An angry crowd stopped in front of Downing Street where two thugs attacked me, attempting to grabbing me and attempting to pull my camera from my hand to prevent me taking pictures. I managed to pull away and move through the dense crowd, but they followed me through the mass of people for some distance repeatedly trying to take my cameras and camera bag until I got close to the police and march stewards in front of Downing St.

The stewards there were attempting to move the crowd away towards the stage where the rally was beginning. Throughout the march the crowds were chanting and singing for Tommy Robinson, a man who pleaded guilty to contempt of court and whose actions could have led to a trial being stopped.

They demanded he be freed from jail, wrongly claiming his arrest was an attack on free speech. A small counter protest took place a few hundred yards away, with several lines of police keeping the two groups well apart.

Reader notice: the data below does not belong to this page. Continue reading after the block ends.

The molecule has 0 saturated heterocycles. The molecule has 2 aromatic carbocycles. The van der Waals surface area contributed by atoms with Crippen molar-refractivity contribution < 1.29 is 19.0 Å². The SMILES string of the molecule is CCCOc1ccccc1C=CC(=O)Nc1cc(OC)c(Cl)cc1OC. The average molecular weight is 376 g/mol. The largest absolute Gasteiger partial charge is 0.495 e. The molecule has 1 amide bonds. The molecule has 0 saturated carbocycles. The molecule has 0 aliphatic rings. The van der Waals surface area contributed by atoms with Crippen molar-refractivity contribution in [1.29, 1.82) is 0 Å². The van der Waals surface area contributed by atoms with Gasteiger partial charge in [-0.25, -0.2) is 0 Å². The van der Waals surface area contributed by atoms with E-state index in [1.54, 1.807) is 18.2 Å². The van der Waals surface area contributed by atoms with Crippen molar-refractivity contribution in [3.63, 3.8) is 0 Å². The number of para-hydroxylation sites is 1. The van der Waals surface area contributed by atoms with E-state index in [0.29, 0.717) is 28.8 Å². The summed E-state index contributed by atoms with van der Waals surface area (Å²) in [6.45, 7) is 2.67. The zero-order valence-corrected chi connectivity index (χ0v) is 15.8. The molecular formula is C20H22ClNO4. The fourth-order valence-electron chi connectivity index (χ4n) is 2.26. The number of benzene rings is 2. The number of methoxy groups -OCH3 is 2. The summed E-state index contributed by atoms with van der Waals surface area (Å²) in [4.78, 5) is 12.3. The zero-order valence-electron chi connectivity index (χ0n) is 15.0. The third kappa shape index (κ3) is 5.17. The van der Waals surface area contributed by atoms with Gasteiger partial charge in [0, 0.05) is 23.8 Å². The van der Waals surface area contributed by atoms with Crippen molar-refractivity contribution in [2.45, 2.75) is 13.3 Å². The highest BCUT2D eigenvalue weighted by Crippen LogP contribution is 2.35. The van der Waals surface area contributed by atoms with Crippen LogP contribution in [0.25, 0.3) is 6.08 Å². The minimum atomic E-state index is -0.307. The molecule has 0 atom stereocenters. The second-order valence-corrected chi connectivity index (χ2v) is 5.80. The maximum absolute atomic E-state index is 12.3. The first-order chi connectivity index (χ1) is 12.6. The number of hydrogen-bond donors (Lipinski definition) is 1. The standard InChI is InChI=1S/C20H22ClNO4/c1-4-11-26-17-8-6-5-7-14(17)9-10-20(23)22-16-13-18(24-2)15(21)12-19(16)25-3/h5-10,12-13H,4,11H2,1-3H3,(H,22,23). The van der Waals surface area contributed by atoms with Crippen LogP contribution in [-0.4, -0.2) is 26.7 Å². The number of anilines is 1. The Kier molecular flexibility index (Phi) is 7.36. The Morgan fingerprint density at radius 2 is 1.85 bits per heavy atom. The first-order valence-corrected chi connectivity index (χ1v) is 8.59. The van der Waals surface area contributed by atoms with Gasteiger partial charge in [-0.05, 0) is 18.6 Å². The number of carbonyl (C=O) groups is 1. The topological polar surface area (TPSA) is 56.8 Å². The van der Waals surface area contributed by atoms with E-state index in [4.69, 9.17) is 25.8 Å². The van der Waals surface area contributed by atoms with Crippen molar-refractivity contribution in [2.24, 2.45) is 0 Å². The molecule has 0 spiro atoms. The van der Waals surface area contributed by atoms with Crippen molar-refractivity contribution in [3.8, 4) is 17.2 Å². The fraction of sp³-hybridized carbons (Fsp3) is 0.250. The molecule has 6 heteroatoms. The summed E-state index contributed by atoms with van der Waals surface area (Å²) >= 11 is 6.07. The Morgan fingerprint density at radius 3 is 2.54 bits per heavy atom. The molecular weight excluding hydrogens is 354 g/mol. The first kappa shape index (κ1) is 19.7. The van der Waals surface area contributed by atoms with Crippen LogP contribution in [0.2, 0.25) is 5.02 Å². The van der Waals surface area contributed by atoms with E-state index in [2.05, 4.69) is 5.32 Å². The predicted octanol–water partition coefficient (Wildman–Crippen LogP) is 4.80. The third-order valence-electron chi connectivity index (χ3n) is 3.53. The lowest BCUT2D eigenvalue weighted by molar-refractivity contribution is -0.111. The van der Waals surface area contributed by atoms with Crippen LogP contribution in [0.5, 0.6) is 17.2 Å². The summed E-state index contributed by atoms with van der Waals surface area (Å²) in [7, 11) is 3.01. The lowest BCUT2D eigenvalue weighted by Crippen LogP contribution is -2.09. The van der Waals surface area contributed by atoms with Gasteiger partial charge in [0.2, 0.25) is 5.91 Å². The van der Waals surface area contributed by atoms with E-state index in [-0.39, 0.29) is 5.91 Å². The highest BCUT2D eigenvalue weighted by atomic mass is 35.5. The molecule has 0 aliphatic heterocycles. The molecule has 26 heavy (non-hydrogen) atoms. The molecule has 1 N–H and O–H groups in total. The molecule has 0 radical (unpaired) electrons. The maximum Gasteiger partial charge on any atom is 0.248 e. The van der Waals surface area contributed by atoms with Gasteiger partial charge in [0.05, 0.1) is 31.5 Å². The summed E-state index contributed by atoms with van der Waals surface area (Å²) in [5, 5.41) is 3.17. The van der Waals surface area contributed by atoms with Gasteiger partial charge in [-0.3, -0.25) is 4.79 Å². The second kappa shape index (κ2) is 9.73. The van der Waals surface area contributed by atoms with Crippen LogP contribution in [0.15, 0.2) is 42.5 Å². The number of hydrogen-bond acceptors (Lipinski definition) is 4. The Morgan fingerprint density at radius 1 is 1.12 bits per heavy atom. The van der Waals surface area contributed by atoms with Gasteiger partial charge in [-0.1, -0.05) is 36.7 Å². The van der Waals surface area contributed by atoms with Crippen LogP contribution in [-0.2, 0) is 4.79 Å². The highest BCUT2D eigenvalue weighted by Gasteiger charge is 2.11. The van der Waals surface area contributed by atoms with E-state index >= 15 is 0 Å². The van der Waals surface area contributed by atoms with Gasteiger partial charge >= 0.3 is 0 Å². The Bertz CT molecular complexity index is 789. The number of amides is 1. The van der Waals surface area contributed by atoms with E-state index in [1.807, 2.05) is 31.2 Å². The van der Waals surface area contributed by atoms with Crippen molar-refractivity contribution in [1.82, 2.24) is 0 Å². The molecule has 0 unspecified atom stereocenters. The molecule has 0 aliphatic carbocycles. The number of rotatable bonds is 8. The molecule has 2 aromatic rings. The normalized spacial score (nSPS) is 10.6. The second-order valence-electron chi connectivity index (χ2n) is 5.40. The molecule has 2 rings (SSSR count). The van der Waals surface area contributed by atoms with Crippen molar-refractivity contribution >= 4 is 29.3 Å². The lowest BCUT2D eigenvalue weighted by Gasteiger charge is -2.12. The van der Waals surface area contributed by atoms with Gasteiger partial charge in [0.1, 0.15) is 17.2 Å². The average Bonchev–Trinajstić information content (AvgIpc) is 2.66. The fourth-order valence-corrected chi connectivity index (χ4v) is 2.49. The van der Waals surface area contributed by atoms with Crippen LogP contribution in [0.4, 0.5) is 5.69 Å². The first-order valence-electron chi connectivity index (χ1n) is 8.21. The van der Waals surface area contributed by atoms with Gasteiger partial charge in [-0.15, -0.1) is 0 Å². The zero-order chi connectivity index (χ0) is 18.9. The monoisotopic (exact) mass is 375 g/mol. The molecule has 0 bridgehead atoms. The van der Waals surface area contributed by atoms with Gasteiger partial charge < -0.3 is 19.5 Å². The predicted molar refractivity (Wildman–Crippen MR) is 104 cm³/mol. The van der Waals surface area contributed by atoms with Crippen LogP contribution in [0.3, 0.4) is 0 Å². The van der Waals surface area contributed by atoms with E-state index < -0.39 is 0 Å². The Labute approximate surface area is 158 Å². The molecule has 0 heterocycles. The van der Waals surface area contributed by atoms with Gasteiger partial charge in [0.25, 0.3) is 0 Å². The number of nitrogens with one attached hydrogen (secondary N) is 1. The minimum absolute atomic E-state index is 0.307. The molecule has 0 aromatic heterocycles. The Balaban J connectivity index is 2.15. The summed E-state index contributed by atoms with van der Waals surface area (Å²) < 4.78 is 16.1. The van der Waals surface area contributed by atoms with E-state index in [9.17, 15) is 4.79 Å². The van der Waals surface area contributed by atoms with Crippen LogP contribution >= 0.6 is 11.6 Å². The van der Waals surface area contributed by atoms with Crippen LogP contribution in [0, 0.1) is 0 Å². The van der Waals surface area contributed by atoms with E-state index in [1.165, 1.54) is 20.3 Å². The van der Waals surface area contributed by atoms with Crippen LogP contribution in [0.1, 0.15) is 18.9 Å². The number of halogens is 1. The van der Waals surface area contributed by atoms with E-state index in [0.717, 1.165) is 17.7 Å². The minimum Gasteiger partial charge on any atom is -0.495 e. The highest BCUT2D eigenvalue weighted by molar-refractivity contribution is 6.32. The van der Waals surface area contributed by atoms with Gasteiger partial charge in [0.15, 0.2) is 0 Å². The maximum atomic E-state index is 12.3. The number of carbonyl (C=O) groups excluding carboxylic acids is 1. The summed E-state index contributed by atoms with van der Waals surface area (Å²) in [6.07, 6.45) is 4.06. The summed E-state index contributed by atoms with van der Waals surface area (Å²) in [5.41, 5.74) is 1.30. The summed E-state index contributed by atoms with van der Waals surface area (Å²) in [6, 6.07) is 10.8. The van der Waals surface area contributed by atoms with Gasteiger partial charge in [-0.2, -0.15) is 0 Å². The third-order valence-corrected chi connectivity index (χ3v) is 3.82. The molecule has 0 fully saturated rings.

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Close all Slaughterhouses

London. Sat 9 Jun 2018

A woman holds a poster above her head at the front of the march on the Charing Cross Rd

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Vegans meet in Leicester Square and march through London calling for the closure of all slaughterhouses and a complete end to the killing of animals to provide food for human consumption.

As well as pointing out the cruelty involved and saying their is no such thing as humane slaughter, they also pointed out the huge environmental damage caused by animal agriculture, which they say is the leading cause of global warming, deforestation and ocean dead zones as well as the killing of 60 billion land animals and more than 1000 billion aquatic animals each year.

After meeting in Leicester Square they marched around central London, stopping at various locations for speeches. The first stop was in Soho Square, and I left the protest there.